40 Weeks Pregnant

Your Baby



By 40 weeks pregnant you have a completely formed baby, with everything in working order, ready and waiting to be born at any time!

Ideally, baby should be well settled in the head down position. Your midwife will check this. But if baby is breech, or bottom down, the professionals will either try to turn baby, or make arrangements for baby to be delivered by caesarean section.

The average baby will be about 50cm long at this stage and weigh about 7 and a half pounds. This of course can vary quite a bit.

Yourself

The birth of your baby really is imminent, it could happen at any time! You will want to double check that your bag is ready and you have your notes ready to go in to hospital at any time. Make sure you include your birth plan if you have one.

From 40 weeks onwards your midwife may offer to do a cervical sweep to try to get things going. This involves sweeping a finger around the rim of your cervix. Your midwife will be able to feel how soft your cervix is. The softer it is, the more imminently you are likely to go into labour.

You may want to wear a sanitary towel just in case your waters break while you are out.

It’s a good idea to have things arranged to keep you occupied, even for your due-date so that you avoid being sat around twiddling your thumbs.

If you go more than a week overdue, your midwife will arrange a date for you to be induced. Hopefully it won’t come to that!

My Second Pregnancy Diary - Week 40

On Thursday at 39 + 4 weeks I was out in the evening. I felt fed up and tired and like I really didn’t want to be out or face anyone. I convinced Davo to take me home as soon as possible because I just felt strange and wanted to go home. My waters broke at about 11.30pm. I felt a sudden gush and thought ‘this is it, I probably won't reach 40 weeks pregnant!’

Davo got me a towel as the amniotic fluid continued to trickle out. I got on the phone to the midwives who advised me to try to get as much sleep as I could.

I didn’t really sleep much and by the early hours, around 1am, I was pacing around the lounge and contractions were getting stronger and more frequent.

By 3am I decided to call my mum and my sister who were my other birth partners. They came over, but not long after that, my contractions became less frequent and almost stopped altogether.

All day Friday my contractions were very infrequent, I just got the odd one now and then. The midwife came to check me, she said that she thought things would get going again by the evening, but she booked me in for an induction at 11am on the Saturday just incase. At this rate I was starting to feel I might reach 40 weeks pregnant after all.

I tried to walk around as much as possible and slept a bit too. By 8pm on the Friday the contractions had started up again, and by 10pm they were becoming very strong.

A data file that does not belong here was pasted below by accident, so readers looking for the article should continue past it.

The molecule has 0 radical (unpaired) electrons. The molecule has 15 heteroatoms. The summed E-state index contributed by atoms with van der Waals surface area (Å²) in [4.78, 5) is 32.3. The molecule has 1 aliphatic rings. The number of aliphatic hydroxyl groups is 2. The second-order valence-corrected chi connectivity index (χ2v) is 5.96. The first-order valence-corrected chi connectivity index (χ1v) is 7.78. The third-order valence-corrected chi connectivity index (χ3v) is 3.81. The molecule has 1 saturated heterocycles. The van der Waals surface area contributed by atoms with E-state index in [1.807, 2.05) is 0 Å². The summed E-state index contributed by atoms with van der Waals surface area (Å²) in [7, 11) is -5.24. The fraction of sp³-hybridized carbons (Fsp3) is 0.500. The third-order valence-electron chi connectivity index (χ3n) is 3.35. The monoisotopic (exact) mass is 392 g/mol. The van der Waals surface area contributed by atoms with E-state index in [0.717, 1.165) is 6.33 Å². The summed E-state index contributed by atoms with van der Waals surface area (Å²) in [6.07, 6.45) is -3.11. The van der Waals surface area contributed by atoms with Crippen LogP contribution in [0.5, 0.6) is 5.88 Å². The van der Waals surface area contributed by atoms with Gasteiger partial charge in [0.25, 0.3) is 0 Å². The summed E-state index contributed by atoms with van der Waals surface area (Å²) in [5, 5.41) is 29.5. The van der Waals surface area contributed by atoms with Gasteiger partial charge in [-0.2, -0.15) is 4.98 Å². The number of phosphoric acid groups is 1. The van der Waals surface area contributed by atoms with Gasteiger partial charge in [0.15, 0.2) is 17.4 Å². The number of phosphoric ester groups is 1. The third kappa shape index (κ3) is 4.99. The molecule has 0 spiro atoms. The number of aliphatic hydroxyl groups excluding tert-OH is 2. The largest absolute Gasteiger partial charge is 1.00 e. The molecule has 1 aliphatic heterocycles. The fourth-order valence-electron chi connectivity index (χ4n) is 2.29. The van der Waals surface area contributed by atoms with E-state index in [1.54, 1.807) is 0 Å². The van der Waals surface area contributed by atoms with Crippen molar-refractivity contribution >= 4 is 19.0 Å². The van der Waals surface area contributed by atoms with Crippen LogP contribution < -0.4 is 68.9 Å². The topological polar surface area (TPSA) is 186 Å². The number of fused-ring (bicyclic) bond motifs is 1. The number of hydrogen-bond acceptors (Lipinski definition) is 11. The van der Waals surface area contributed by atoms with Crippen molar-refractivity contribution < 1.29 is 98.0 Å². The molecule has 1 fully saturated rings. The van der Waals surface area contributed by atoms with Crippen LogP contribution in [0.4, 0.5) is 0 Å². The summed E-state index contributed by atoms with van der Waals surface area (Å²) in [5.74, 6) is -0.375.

We had to phone the midwife and arrange for her to meet us at the birthing unit. We met her there at 11.15pm. The car journey was horrible and my contractions were getting really painful.

The midwife examined me and told me I was only 2-3cm dilated and therefore only in the latent phase of labour! I was so disheartened by this as I was in such a lot of pain. She indicated that the labour could go on for a long time like it had with Freddy and that I should go to the maternity centre at the nearby city so that I could have an epidural.

By now I was getting a terrible pain in my bottom and it was becoming unbearable. I had to get back in the car and be driven to the hospital. This was the most awful journey of my entire life, I cannot describe how much pain I was in, I was praying the whole way.

When we arrived I was told by a midwife again that I was only in the latent phase of labour, and that because of this they wouldn’t allow me to have gas and air. I was desperate and pleaded with her, but all she could offer me was paracetamol!

We managed to convince her to examine me again and she confirmed that I was still only 3cm dilated. I felt so desperate, I just wanted it to end, but I was convinced I was going to be like this for ages, and I wasn’t allowed an epidural either.

Eventually the midwife agreed to let me have diamorphine, which is an injection that makes you drowsy and more able to relax through the pain.

I spent about 1 hour lying sleepily on my side with my sister timing my contractions, which were now about 2 minutes long with only 45 seconds in between. Apparently I started grunting and pushing down, so my sister pressed the buzzer, and a different midwife came in.

She examined me and confirmed that I was fully dilated! From arriving at the hospital and being told I was only 3cm, only about 2 hours had passed! If the first midwife had kept me at the birthing unit I would have been able to have the water birth I wanted.

I was told that now it was too late for gas and air, and that it was time to push my baby out. I spent 20 minutes pushing, and let me tell you, pushing is such a relief from the pain. Even though it stings when the baby’s head crowns, it’s nothing compared to the pain beforehand.

So my baby was born at 3.07am on the Saturday, I didnt quite reach the 40 weeks pregnant mark. She came out completely covered in vernix and we all thought she looked big.

When they weighed her we were surprised to hear that she was 8lbs 9.5oz! She was about a pound bigger than predicted.

She had loads of dark hair and was very alert and looking around straight away. She latched on and had a good feed about 20 minutes after being born.

We took her home 12 hours later, and after some discussion we decided to call her Juniper Damaris.

It was a magical experience, despite not getting the water birth I’d wanted.



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